An Augustana College senior and a locally prominent alumnus actor are paired in the disturbing, Pulitzer-winning play "How I Learned To Drive" by Paula Vogel, opening Friday at the Rock Island campus.
The play -- which won the 1998 Pulitzer Prize for drama -- concerns an incestuous affair between its female protagonist, Li'l Bit, and her Uncle Peck, who teaches her to drive. The affair takes as Li'l Bit ages from 11 to 18, when she puts an end to it. A 1997 New York Times review called Uncle Peck "surely the most engaging pedophile to walk across an American stage," and "Drive" itself a "heartbreaking play of damaged lives."
Ms. Vogel has said she intended the play ''to get the audience to go along for a ride they wouldn't ordinarily take, or don't even know they're taking.''
In this memory play, Li'l Bit conjures up troubling events and people from her past, working to find answers to her life and a path for her future.
Guest director Jennifer Popple, who also serves as an adjunct instructor of English and liberal studies at Augustana, has wanted to direct the play ever since it premiered, according to a release from the college. She chose it because it shines a light on something painful and devastating to a child, while showing a method for making one's way through it.
"To do all of this and still be extremely funny much of the time is a difficult thing to do, but Vogel's play accomplishes all of this and more," Ms. Popple said. "It has a beautiful message about how we can let our pasts shape, but not completely define, who we are going to be."
Robin Quinn, a senior from Rolling Meadows, Ill., who plays Li'l Bit, sees the play's raw approach as a distinguishing element. "This is the kind of story that makes people think," she said. "You can't experience this show and leave without forming opinions and emotions, though sometimes the two will conflict. It's powerful that way."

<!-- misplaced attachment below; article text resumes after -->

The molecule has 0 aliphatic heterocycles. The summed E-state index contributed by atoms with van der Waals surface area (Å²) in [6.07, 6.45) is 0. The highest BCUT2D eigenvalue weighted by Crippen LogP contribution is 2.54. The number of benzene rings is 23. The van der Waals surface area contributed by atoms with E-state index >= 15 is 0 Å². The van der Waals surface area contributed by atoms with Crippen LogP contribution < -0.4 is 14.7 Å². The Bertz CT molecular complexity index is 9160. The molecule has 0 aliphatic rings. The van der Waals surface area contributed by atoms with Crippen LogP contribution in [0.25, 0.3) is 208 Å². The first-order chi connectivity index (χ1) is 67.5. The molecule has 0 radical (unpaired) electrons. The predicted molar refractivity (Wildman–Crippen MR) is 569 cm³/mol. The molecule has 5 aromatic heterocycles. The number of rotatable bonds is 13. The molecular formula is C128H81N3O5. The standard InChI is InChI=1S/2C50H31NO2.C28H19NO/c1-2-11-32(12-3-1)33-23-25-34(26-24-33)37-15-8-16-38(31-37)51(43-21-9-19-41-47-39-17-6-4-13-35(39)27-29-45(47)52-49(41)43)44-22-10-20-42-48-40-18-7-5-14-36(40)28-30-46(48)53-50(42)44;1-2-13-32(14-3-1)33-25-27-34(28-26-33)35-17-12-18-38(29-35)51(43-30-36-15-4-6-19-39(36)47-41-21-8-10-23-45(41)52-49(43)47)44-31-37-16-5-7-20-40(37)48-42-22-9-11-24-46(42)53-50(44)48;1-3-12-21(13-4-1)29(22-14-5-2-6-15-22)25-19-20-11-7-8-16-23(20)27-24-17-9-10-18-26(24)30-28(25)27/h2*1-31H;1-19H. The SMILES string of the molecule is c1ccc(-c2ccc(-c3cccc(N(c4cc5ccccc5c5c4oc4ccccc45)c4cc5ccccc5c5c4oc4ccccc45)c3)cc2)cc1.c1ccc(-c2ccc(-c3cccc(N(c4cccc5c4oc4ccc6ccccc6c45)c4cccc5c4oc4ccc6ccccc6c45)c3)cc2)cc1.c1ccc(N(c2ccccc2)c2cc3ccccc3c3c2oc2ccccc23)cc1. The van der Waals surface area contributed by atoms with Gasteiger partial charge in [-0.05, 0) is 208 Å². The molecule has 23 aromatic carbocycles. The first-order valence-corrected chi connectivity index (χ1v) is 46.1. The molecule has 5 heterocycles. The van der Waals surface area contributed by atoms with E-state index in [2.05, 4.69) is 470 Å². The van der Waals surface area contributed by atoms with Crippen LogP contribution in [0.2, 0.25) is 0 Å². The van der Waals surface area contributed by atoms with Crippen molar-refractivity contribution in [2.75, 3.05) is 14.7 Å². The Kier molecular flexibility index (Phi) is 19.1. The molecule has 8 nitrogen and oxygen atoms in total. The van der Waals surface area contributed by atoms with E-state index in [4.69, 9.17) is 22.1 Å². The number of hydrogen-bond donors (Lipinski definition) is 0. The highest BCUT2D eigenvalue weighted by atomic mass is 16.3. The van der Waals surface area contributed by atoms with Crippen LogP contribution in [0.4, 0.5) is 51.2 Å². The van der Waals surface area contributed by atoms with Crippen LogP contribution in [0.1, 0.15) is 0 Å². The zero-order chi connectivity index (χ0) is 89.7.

Uncle Peck will be played by guest actor Mike Schulz, a 1990 Augie alumnus. Mr. Schulz works as the arts and calendar editor for the River Cities' Reader and is a member of the Curtainbox Theatre Company in Davenport.
"Peck really gives you the chance to stretch, or grow, some acting muscle," he said. "But truthfully, nothing about the 'Drive' experience, so far, has been as exciting as getting to work with director Jennifer Popple and these amazing students."
The play will be at Potter Theatre in Bergendoff Hall, 3701 7th Ave., Rock Island, at 7:30 p.m. Friday and Saturday and 1:30 p.m. Sunday, and at the same times the next weekend.
Mike Tendall, from Augustana's Student Counseling Office, will participate with the cast in a talkback after Friday's opening-night performance. The Women and Gender Studies Department will host a reception after the show on Feb. 4; associate professor Jane Simonsen will participate with the cast in that evening's talkback.
Tickets are $11 for the general public, $9 for senior citizens and students, at (309) 794-7306. Because this play deals with mature subject matter, it is not recommended for children.
Today is Monday, Oct. 20, the 293rd day of 2014. There are 72 days left in the year.
1864 -- 150 years ago: The store of Devoe and Crampton was entered and robbed of about $500 worth of gold pens and pocket cutlery last night. 1889 -- 125 years ago: Michael Malloy was named president of the Tri-City Stone Cutters Union. 1914 -- 100 years ago: Dewitte C. Poole, former Moline newspaperman serving as vice consul general for the United States government in Paris, declared in a letter to friends that the once gay Paris is a city of sadness and desolation. 1939 -- 75 years ago: Plans for the construction of an $80,000 wholesale bakery at 2011 4th Ave. were announced by Harry and Nick Coin, of Rock Island. It is to be known as the Banquet Bakery. 1964 -- 50 years ago: An application has been filed for a state permit to organize a savings and loan association in Moline, it was announced. The applicants are Ben Butterworth, A.B. Lundahl, C. Richard Evans, John Harris, George Crampton and William Getz, all of Moline, Charles Roberts, Rock Island, and Charles Johnson, of Hampton. 1989 -- 25 years ago: Indian summer is quickly disappearing as temperatures slide into the 40s and 50s this week. Last week, highs were in the 80s.